Police after an explosion on Rue Copernicus, Paris, on October 3, 1980 (AP Photo/Remy de la Mouviniere, file).
Hassan Diab, a Lebanese-born academic, was sentenced to life in prison for causing a violent explosion in front of a synagogue on Rue Copernicus in Paris on October 3, 1980, that killed four people and injured forty others. The trial against Diap began in Paris on April 3, after more than 42 years of one of the longest trials ever held in France. Diab is 69 years old, lives in Canada, where he is a naturalized citizen, and has refused to participate in the trial, pleading not guilty. During the trial, the defense argued that Diab was not in France on the day of the attack, but in Beirut.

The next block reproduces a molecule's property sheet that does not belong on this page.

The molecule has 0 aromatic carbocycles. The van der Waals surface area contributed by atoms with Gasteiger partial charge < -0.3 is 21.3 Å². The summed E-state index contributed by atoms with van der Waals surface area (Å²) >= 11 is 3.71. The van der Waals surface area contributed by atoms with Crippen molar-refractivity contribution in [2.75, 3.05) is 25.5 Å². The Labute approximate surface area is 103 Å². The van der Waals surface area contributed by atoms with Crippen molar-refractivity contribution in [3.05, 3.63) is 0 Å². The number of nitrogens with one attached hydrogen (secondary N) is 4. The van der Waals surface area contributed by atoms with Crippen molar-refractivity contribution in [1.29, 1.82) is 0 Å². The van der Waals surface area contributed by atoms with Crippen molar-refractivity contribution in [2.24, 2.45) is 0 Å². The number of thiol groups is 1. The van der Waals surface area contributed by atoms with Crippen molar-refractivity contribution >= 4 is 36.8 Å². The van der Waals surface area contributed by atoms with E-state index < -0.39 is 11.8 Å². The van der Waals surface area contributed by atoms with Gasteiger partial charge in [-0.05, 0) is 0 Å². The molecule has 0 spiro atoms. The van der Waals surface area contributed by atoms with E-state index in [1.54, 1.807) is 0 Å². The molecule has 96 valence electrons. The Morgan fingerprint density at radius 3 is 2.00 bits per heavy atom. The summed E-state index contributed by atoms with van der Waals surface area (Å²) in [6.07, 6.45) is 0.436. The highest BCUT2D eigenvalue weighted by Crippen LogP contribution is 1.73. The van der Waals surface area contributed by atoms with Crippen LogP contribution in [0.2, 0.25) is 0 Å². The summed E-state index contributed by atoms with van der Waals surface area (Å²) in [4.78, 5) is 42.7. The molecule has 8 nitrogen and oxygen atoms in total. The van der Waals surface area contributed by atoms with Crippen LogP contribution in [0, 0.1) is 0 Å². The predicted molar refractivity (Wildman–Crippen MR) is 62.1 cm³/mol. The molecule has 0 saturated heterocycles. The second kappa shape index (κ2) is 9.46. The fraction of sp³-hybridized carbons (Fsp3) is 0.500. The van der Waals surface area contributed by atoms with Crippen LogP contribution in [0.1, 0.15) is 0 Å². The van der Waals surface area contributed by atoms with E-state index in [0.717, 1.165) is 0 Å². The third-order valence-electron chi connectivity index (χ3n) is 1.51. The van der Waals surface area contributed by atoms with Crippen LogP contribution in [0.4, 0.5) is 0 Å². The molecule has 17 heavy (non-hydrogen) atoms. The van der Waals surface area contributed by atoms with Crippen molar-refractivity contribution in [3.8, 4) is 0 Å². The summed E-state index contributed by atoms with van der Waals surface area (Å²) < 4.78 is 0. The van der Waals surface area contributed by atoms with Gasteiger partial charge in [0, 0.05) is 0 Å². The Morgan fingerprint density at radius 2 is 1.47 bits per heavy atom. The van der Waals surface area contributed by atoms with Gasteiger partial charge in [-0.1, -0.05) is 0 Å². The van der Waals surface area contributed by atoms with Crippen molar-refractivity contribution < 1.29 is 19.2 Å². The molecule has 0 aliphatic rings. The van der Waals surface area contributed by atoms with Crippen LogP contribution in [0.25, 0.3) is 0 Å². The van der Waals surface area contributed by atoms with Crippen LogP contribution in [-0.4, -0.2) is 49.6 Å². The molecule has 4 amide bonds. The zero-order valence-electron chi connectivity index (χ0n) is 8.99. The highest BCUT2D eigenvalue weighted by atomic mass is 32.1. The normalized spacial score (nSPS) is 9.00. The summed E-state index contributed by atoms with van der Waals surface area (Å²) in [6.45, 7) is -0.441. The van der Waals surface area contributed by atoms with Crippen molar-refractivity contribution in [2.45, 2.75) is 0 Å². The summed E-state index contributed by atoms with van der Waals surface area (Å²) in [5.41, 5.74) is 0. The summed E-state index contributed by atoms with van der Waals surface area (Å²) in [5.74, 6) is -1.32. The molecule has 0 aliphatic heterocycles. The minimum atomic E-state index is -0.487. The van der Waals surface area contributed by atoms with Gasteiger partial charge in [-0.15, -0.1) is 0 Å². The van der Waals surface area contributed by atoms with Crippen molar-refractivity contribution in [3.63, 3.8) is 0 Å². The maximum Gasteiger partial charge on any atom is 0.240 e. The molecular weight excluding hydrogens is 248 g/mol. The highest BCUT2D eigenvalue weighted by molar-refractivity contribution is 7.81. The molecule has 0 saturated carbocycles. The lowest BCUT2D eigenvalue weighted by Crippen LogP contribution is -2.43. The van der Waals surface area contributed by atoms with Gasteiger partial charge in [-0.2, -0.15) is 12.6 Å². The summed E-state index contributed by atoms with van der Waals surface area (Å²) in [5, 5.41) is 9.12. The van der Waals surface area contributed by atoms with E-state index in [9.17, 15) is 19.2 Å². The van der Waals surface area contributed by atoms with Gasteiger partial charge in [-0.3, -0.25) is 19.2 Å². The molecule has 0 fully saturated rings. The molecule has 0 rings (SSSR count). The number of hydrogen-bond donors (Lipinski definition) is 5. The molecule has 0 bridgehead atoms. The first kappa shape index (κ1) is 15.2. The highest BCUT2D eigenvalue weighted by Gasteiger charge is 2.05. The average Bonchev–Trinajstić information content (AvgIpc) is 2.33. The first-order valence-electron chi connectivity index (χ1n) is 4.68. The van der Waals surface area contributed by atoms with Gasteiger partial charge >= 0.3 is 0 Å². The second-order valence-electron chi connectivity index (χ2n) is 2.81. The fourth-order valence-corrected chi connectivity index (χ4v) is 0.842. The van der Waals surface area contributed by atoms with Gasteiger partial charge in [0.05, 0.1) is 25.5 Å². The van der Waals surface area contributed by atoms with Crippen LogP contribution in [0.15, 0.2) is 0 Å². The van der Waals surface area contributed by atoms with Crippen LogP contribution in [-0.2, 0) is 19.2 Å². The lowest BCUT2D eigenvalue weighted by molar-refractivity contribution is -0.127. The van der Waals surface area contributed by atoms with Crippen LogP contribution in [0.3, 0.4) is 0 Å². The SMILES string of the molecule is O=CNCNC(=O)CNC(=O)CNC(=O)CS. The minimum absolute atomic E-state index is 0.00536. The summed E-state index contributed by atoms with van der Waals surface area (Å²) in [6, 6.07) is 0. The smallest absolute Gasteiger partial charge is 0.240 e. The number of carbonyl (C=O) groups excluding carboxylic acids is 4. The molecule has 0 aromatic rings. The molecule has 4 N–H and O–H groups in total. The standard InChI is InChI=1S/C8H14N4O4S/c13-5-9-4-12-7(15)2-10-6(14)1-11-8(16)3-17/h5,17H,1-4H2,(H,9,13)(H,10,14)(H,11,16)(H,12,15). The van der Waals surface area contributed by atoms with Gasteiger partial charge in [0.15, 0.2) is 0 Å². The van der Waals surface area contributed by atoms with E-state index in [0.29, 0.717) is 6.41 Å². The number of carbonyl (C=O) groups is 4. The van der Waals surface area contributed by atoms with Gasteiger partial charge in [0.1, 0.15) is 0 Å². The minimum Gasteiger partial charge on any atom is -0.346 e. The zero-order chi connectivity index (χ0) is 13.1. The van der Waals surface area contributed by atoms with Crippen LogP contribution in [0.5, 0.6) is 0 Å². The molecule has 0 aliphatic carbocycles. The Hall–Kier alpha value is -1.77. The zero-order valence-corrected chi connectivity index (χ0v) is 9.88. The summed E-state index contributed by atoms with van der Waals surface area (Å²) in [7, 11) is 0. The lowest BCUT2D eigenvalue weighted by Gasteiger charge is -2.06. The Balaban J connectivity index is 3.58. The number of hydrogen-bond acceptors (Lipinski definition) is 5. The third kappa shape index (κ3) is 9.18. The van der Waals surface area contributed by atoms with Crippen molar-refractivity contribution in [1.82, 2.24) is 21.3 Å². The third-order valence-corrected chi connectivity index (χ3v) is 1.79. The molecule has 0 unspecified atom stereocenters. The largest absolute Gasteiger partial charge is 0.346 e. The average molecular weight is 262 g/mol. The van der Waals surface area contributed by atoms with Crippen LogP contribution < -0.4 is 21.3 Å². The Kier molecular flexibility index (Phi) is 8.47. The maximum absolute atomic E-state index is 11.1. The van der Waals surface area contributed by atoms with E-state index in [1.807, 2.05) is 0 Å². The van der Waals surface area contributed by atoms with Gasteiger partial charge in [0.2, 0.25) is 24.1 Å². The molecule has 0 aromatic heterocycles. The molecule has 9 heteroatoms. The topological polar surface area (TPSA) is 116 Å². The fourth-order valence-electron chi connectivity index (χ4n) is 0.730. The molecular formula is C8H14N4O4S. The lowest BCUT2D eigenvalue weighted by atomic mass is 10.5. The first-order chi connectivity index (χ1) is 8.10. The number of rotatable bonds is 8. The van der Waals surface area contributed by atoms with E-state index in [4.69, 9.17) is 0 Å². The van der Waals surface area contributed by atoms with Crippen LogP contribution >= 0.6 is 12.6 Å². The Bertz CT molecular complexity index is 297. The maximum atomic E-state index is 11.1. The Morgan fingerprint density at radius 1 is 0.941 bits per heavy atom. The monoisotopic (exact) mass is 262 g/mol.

In 1980, political responsibility for the attack was first attributed by the media to the neo-Nazi movement, but after a while investigations focused on another path: Palestinian terrorism. However, the first clues against Diab emerged from investigations only in 1999: several years passed before an international arrest warrant was issued, and several more years before Canada agreed to extradite him, in 2014. However, in 2018, the case was closed due to lack of retrial and Diab was able to return to Canada. In 2021 the French Supreme Court accepted a request to appeal against the closure of the case and the trial finally came. A second extradition request will follow the life sentence, but it is not easy to predict how Canadian authorities will respond.
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